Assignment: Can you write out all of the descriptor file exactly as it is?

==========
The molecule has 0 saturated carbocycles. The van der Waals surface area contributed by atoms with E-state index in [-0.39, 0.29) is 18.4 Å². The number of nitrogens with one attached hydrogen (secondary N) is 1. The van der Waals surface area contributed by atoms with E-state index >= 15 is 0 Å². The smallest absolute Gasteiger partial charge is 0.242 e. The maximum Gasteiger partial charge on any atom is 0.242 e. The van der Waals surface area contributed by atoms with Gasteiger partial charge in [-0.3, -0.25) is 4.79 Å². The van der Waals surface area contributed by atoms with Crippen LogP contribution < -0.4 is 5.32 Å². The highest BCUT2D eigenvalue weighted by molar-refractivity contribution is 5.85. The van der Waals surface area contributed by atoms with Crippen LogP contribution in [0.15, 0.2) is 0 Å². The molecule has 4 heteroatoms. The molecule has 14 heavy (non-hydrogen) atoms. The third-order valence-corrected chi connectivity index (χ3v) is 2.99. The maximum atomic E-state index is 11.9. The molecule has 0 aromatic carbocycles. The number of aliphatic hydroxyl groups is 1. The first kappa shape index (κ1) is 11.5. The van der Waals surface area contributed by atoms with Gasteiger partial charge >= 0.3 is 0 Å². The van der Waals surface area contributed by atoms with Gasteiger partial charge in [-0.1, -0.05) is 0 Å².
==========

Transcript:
The molecule has 0 saturated carbocycles. The van der Waals surface area contributed by atoms with E-state index in [-0.39, 0.29) is 18.4 Å². The number of nitrogens with one attached hydrogen (secondary N) is 1. The van der Waals surface area contributed by atoms with E-state index >= 15 is 0 Å². The smallest absolute Gasteiger partial charge is 0.242 e. The maximum Gasteiger partial charge on any atom is 0.242 e. The van der Waals surface area contributed by atoms with Gasteiger partial charge in [-0.3, -0.25) is 4.79 Å². The van der Waals surface area contributed by atoms with Crippen LogP contribution < -0.4 is 5.32 Å². The highest BCUT2D eigenvalue weighted by molar-refractivity contribution is 5.85. The van der Waals surface area contributed by atoms with Crippen LogP contribution in [0.15, 0.2) is 0 Å². The molecule has 4 heteroatoms. The molecule has 14 heavy (non-hydrogen) atoms. The third-order valence-corrected chi connectivity index (χ3v) is 2.99. The maximum atomic E-state index is 11.9. The molecule has 0 aromatic carbocycles. The number of aliphatic hydroxyl groups is 1. The first kappa shape index (κ1) is 11.5. The van der Waals surface area contributed by atoms with Gasteiger partial charge >= 0.3 is 0 Å². The van der Waals surface area contributed by atoms with Gasteiger partial charge in [-0.1, -0.05) is 0 Å².